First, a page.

On goal setting. How I do it. (Do not try this at home)

I was on the Air Europa flight back from Madrid sat with JC Duarte and Manuel Vidal-Quadras.  At a certain point we watched as JC pulled up an impressive iPhone application that allows him to track his time.  This led to a discussion about how to be effective with time.  I feel that I am not effective with my time and can easily waste hours on the unimportant (facebook, searching for information on Wikipedia and reading 10 other interesting but not directly relevant web pages).  I do however, tend to be good at achieving my goals. I know I could be a lot more effective, but keep myself to aim to achieve 3 important things each day.

I took some time to think about how I manage myself to achieve goals. I am interested in others’ strategys and tactics to effectively achieve the important things in their lives.

  1. Daydream & Visualise Benefits: I imagine myself in the future having accomplished the goal. I try to write a few words about this image. My top priority goal this year is write a book. I can see it available in all those airport bookshops that I pass on my travels.  I am too good at this bit and can sometimes end up living in a future, better world rather than being truly present in the here and now.
  2. Be Realistic: This is where I need to work harder. I find it easy to imagine the benefits and to be optimistic about achieving them, but hard to be realistic about the obstacles that stand in the way; and getting down to systematically overcome these obstacles.  I write two significant obstacles that will make it difficult to achieve the goal. Writing a book is a lonely process – I decided that I need to write 1000 words every day – and publish a blog post about once a week.
  3. Brainstorm: How can I overcome these obstacles?  The benefits can only come about if I am serious about overcoming the obstacles.  Is there a way to minimise the obstacles? How would someone else overcome these obstacles?  If I can’t see how to overcome the obstacles I think it is better that I admit that I am not going to achieve the goal.  I am not good at this.  I want to believe I can be great at everything.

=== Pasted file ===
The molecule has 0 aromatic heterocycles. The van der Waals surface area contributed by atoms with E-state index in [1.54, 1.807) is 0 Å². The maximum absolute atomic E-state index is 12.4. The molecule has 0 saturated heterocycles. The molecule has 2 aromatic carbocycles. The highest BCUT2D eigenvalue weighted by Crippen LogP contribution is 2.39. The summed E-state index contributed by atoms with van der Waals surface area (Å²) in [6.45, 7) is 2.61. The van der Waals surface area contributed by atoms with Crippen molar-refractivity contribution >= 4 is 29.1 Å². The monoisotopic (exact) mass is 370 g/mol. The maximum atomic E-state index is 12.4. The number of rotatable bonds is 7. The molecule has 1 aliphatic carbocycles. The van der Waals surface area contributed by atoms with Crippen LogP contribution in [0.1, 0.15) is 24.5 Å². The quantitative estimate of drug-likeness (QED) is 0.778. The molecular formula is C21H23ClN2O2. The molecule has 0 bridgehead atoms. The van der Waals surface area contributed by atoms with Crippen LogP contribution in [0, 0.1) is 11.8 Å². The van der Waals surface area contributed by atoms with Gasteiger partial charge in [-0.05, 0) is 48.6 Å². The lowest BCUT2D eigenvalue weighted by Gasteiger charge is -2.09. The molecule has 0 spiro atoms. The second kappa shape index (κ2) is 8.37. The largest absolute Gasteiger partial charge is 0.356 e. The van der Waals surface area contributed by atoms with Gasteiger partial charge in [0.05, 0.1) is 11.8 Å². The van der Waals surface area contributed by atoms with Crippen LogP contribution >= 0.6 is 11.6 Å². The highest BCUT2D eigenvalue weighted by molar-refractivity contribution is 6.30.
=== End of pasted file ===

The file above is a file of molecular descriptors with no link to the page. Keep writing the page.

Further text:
4. Action plan: 9 years of Accenture means I can do this in my sleep. Break the goal down into actions – list the actions.  Establish rewards for achieving significant progress points along the list of actions. Set dates. Write it down.  I like the feeling of crossing out actions as I complete them (like this).  No online tool has ever given me the same satisfaction as a big blue line drawn through the text on the page.  I have hired a coach to help me with the book. We have worked on a list of chapters – completing chapters is easier than completing the whole book in one go.
  5. Start: Just a few minutes right now.
  6. Public Commitment: I tell people that I will accomplish a goal.  I just told you that I will write a book.  I also want to give a speach to an audience of 5000 people one day.  I want to take my daughter to Disneyland (haven’t decided Paris or Florida).  I tell different people for different goals.  I have some sports/fitness friends and they know that I will run a sprint triathlon this year. It would be better if I was able to let them know about the obstacles and how they could help (sometimes with a simple “come on man”; the swim is the big challenge for me in the triathlon).  I attach a date to when I mean to achieve the goal.  June 6 is the sprint triathlon. August is the book. I need to decide what is the best age for my daughter’s first Disney experience…

My current list of life goals is on the right panel of this blog.

    Author: Conor Neill

    Hi, I’m Conor Neill, an Entrepreneur and Teacher at IESE Business School. I speak about Moving People to Action.

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